Lori L. Woods


June 2013

Document Type


Degree Name



Dept. of Public Health and Preventive Medicine


Oregon Health & Science University


Oral health is an important contributor to overall health. Over 500,000 Oregonians need dental care but go without because they cannot pay. Many low income people rely on volunteer dentists in nonprofit organizations such as Medical Teams International (MTI) for urgent care. The purpose of this study was to describe the changes in volunteerism among dentists in the Mobile Dental Program at MTI, to determine the factors affecting volunteer interest and retention, and to recommend steps to increase volunteerism. Growth of the program, measured by hours donated, number of dentists volunteering, and number of clinics held, decreased between 2003 and 2012. The fractional change in number of volunteers showed a consistent negative relationship with time (p=0.012), with an average decline in growth of three percentage points per year. Hours served and clinics held showed similar patterns. Joinpoint regression analysis of monthly data confirmed that growth of the program was positive during the first part of the decade, but was not different from zero during the second part. Relatively few individuals do most of the work in this program: in 2012, 43% of all 214 volunteers served in only one clinic and 20% of the total clinics were covered by five dentists. The fraction of patients who are under 18 fell from 34% to 15% over the past five years (p<0.001). We used focus groups and an electronic survey to assess motivations for and barriers to volunteering. “Making a difference” in patients’ lives and professional responsibility received the highest rankings as motivators. Volunteering in alternative programs was ranked as the #1 barrier (48.8% of respondents ranked this choice #1). Cramped facilities and/or outdated equipment were ranked #2, and a preference for working only with patients of a particular age was ranked #3. In response to Likert-type questions, the fraction of respondents indicating they “strongly agreed” or “agreed” that a factor limited their service was as follows: not having time (34.2%), personal financial commitments (27.0%), volunteering elsewhere (24.3%), preference not to do some procedures (14.4%), need to pay off school loans (12.6%), patient age or other demographics (12.6%), patient needs not urgent (12.5%), facilities (10.8%), uncomfortable with some patients (5.4%), personal health (4.5%), clinic scheduling issues (3.6%), and difficulty working with MTI staff or other volunteers (2.7%). We built a model using logistic regression methods and survey data, using the number of times a dentist volunteered in the past year (≤1 or ≥2) as the dependent variable. We considered eight independent variables: retirement status, age, sex, practice specialty, practice setting, dental school community dentistry experience, and motivation by professional responsibility and religious faith. The final model included only retirement status (OR = 6.59, p=0.025) and faith (OR = 3.51, p=0.004) as significant contributors to volunteerism. The most important contributors to this change in volunteerism are factors external to the program itself and not directly under the control of MTI. However, there are a number of specific changes that can be made that should help to restore program growth for the coming years.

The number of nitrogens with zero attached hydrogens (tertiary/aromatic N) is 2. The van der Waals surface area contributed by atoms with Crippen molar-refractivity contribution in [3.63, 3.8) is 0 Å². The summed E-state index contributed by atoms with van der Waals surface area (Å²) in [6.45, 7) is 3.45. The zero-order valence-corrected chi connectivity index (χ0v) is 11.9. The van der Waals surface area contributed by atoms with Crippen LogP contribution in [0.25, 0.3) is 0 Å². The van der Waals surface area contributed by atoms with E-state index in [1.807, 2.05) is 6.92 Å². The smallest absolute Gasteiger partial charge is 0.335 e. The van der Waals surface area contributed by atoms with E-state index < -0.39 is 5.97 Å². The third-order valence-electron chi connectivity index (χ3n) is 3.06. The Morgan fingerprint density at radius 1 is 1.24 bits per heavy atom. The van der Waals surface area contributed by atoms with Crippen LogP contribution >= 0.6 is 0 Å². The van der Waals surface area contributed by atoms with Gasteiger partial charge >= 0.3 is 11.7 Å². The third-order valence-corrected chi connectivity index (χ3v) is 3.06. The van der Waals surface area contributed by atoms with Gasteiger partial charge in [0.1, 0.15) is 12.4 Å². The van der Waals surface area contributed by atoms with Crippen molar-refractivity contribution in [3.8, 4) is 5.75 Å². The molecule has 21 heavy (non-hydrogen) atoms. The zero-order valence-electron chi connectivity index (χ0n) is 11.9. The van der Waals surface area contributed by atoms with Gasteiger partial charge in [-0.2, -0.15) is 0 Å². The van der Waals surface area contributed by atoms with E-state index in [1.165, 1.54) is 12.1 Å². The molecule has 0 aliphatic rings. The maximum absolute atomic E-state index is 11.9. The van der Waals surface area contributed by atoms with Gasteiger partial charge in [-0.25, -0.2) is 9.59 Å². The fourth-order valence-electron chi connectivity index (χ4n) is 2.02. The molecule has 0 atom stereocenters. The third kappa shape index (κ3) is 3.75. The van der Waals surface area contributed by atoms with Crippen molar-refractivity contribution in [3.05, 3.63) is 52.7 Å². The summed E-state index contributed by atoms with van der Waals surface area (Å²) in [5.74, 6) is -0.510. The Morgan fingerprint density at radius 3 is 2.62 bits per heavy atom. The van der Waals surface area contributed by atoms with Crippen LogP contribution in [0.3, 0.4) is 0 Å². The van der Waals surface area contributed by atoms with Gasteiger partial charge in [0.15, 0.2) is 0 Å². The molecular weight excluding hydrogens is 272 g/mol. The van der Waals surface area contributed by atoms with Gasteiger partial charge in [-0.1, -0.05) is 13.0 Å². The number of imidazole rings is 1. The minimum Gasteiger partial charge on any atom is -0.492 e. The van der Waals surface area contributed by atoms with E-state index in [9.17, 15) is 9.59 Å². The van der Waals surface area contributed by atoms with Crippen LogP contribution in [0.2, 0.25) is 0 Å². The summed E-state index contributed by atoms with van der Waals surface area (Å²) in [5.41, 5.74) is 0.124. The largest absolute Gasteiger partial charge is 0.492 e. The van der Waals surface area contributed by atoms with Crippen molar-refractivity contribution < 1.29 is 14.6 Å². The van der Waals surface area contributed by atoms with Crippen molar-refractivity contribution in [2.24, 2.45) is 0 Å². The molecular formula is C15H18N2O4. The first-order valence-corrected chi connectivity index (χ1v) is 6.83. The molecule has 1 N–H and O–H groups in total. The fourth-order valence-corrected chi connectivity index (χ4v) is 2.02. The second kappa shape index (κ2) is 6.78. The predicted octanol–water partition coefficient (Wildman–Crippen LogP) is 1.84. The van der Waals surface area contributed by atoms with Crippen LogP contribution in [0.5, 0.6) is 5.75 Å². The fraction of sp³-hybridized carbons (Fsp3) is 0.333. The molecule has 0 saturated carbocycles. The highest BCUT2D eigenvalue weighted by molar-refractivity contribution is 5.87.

School of Medicine



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